Cairo - For more than three decades, fundamentalist religious organisations across the Arab world – such as the Islamic Group in Egypt, the Armed Islamic Group in Algeria, and Al Qaeda – have monopolised global attention. Meanwhile, moderate currents faced – and continue to face – difficulty expressing themselves at the international level, even though they represent the mainstream essence of Islam.
Now, violent waves of extremism have waned one after the other, as is evident from the receding popularity of such organisations, the disintegration of the central command of Al Qaeda, and its transformation from a hierarchal system to a state of mind. It seems that the Arab public has meanwhile become more amenable to “centrist” political ideologies, which call for tolerance, moderation and communication with the “other”.
This comes as a result of the suffering that Arab societies have witnessed due to the prevalence of extremist violence, and a wariness towards martyrdom overtures which inflict death and destruction upon innocent civilians. However, shifting this paradigm requires that moderate political Islamic groups be allowed the opportunity to participate in the political arena.
Moving away from traditional political movements such as the Muslim Brotherhood, centrist Islamic activists and parties have gradually established their political presence over the past 20 years. Examples include the Nahda (Awakening) Party in Tunisia, which was established in 1981, and the Justice and Development Party in Morocco, which combines the Popular Constitutional Democratic Movement established in 1967 with members of the more religious Moroccan Reform and Renewal Movement. Other centrist parties include the Jordanian Islamic Centre Party, which was established in 2001, the Sudanese Middle Party, established in 2006, and the New Middle Party in Egypt, whose members have been struggling for the past ten years to obtain a legal license for political activity.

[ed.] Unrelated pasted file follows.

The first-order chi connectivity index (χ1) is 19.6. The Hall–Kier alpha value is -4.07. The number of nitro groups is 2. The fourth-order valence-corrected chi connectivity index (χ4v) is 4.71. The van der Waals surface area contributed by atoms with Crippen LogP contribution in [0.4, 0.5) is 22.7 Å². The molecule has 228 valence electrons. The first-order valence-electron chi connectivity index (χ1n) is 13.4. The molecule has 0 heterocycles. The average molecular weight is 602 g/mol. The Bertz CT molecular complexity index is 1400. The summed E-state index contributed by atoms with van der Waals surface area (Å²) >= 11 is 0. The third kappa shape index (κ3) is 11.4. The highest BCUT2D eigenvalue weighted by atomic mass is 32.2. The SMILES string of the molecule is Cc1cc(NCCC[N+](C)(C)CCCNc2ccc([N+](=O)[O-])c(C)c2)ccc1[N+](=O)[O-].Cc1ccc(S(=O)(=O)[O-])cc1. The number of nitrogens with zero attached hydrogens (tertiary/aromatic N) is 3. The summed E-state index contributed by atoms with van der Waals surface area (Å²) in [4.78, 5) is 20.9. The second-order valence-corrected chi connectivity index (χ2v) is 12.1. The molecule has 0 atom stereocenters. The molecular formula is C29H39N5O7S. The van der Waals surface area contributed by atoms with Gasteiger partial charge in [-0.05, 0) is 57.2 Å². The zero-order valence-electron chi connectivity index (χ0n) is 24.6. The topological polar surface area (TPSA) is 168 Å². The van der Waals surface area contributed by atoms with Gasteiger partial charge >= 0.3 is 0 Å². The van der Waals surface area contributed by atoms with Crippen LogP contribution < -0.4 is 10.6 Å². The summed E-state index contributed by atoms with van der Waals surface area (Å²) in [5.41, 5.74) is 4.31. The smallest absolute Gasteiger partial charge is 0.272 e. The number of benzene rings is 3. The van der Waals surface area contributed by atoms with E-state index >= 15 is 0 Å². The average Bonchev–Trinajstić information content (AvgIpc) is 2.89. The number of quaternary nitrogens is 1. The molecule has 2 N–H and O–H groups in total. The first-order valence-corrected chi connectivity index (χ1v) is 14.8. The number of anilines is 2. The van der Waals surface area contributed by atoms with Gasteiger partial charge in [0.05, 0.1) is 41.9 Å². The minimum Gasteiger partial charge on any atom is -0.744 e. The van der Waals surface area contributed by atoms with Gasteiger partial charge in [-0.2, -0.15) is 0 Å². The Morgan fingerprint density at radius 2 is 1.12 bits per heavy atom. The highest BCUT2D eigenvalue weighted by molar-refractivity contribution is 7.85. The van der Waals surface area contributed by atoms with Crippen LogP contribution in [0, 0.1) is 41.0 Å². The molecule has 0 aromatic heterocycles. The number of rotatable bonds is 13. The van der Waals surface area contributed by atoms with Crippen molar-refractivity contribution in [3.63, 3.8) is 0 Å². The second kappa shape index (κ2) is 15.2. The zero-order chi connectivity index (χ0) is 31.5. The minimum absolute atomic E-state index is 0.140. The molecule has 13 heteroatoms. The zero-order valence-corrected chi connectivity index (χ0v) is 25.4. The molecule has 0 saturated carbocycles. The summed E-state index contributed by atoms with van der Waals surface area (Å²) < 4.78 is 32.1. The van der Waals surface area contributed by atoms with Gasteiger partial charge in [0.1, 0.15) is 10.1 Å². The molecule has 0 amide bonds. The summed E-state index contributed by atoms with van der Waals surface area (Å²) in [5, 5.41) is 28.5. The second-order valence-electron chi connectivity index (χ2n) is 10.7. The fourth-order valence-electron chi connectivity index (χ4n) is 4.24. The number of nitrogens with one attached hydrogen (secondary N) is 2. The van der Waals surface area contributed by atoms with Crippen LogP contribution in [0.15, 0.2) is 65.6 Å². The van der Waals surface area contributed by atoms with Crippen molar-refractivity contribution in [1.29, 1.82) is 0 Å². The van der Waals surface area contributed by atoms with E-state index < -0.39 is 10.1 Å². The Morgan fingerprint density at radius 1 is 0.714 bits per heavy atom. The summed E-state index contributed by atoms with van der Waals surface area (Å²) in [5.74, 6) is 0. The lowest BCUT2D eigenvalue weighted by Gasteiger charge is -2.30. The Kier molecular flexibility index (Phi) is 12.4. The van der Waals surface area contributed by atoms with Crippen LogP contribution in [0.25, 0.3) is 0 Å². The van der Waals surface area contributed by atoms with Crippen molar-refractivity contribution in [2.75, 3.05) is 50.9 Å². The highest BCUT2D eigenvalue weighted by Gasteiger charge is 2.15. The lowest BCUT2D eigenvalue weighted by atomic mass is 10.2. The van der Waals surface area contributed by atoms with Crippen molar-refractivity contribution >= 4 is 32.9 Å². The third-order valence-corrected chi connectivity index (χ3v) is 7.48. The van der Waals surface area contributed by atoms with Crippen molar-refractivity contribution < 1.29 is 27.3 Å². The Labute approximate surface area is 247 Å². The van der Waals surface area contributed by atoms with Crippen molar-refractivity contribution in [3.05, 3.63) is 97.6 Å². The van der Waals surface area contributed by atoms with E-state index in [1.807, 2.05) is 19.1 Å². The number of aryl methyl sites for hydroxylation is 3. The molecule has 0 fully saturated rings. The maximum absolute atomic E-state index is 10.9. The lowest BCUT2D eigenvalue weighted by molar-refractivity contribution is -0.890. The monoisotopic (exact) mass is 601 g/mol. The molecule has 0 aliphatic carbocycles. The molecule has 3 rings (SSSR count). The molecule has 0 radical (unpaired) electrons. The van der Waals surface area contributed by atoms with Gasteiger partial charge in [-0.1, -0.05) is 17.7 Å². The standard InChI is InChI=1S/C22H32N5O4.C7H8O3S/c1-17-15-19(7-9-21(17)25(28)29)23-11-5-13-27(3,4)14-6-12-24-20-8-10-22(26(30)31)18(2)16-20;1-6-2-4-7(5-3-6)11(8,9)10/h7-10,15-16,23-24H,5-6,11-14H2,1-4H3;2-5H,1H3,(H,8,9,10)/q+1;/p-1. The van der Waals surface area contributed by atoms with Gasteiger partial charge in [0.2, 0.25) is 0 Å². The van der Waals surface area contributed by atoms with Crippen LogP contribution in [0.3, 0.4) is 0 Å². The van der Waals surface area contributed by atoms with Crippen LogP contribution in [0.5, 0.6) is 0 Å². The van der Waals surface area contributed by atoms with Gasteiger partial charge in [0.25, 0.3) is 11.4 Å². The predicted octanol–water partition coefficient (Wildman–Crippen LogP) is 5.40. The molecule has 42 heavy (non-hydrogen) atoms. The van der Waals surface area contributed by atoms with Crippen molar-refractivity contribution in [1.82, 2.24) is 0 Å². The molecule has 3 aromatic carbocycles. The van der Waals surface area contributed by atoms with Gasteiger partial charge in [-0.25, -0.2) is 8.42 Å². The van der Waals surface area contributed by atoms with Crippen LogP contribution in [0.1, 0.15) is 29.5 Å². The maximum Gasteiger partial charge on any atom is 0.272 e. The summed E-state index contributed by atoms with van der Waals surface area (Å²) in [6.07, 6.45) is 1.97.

There are several reasons to pay serious attention to the rising phenomenon of Islamic centrist parties.
Such parties appear to exhibit an advanced level of “Islamic” political awareness that has been missing in the political arena since the emergence of the Arab nation-state over half a century ago. Such nuanced understanding of the relationship between Islam and politics has been sidelined largely by the strife between the state and extremist religious groups that have come into existence since the 1970s. These continuing clashes have hurt the chances for successful centrist Islamic political participation.
These centrist parties represent a departure from the traditional political currents of Islam – which range from the moderate all the way to the violent extremist – instead measuring their success on the basis of political efficiency. These parties have the ability to absorb the concepts of democracy and civil service, and deal with them independently of religion. Such parties believe Islam can provide a moral framework for political action by adhering to basic universal – and Islamic – values like justice, freedom, equality and citizenry. They respect, for instance, the concept of political plurality and do not oppose the emergence of secular or communist parties.